Bengaluru, April 29: The 12th edition of the ICC World Cup will kick off on May 30 with a match between hosts England and four-time semi-finalists South Africa at the Oval.
It will be the fifth time that the inventors of the game will play hosts to a WC, after 1975, 1979, 1983 and 1999. The cricket World Cup started in 1975 and in the last four decades, the tournament has undergone a sea of change – from the rules to the players’ attires besides the skill levels in batting, bowling and fielding.
If we make a study of how World Cups have evolved over time, the 1992 edition will remain a benchmark. Till that edition played in Australia and New Zealand, WC was rather an innocuous tournament. The dress was white; the balls were red; the matches finished before sunset and no glitzy advertisement campaigns. Then, it was the quasi-Test nature of WC matches dominated solely by cricketing skills or the lack of it which used to catch all the eyes.
Since 1992, it was the advent of cricket as a package that had changed the flavour of World Cups. For the first time, coloured clothings made their way into the tournament, getting it more international traction. The players had their names on the back (no numbers yet) that had brought it a flavour similar to that of the football WC and made it easier for the spectators to track their heroes. India had the darkest of the colours as was their fortunes in the tournament. The colour of the helmets and pads had also changed, making it more attractive. The umpires’ shirts also saw a change of colour from white to cream.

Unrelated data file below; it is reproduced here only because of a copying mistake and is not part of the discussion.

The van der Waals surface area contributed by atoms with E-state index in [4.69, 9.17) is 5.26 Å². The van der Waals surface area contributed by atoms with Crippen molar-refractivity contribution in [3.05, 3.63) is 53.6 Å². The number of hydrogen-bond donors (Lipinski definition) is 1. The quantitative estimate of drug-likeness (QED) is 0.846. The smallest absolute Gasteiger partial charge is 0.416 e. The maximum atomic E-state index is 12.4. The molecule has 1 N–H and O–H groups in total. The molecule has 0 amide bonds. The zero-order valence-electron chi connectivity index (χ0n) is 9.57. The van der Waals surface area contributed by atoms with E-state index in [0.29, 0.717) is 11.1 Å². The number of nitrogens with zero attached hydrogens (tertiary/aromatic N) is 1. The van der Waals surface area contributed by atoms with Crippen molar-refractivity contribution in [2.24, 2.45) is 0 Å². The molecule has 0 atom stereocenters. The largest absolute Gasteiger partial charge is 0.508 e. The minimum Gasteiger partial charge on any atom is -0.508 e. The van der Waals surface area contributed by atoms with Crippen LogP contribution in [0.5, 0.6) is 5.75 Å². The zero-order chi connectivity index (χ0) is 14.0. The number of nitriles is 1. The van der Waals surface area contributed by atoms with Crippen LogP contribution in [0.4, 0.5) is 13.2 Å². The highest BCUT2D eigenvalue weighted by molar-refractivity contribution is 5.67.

The ball was also changed from the traditional red to white since the former was difficult to spot under the lights. Yes, cricket under the lights had started from this WC as the day-night affairs kicked off. This marked a major step that saw the game coming of age and becoming a more 'in’ thing.
In terms of rules, the 1992 WC saw only two players fielding outside the circles in the first 15 overs that had guaranteed the game to turn more exciting. With the fielders mostly standing inside and the risk of getting out dwindling, the batsmen went after the bowling in the first 15 overs to put as many on the scoreboard as possible. New Zealand’s Mark Greatbatch took a lead in executing this strategy while India’s Krishnamachari Srikkanth also had some partial success (India’s other opener Ravi Shastri though had a terrible run). The likes of Sanath Jayasuriya had perfected the same skill to monstrous consequences in the later days.
Strategy-wise, the 1992 WC had also seen another major innovation and it was opening the bowling with a spinner. New Zealand’s shrewd captain Martin Crowe had asked a not-so-established spinner in Dipak Patel to start the bowling and that had rattled a lot of opponents that the Kiwis had played in that edition. Spinners opening a bowling attack is a common sight nowadays but it certainly had its genesis in the 1992 WC.
One terrible feature of the 1992 WC though was its rain rule and the biggest victim of the ridiculous overs-reduced-but-runs-not-reduced rule was South Africa. The Duckworth-Lewis rain rule (DLS now) came later to replace them though one feels the confusion hasn’t cleared much.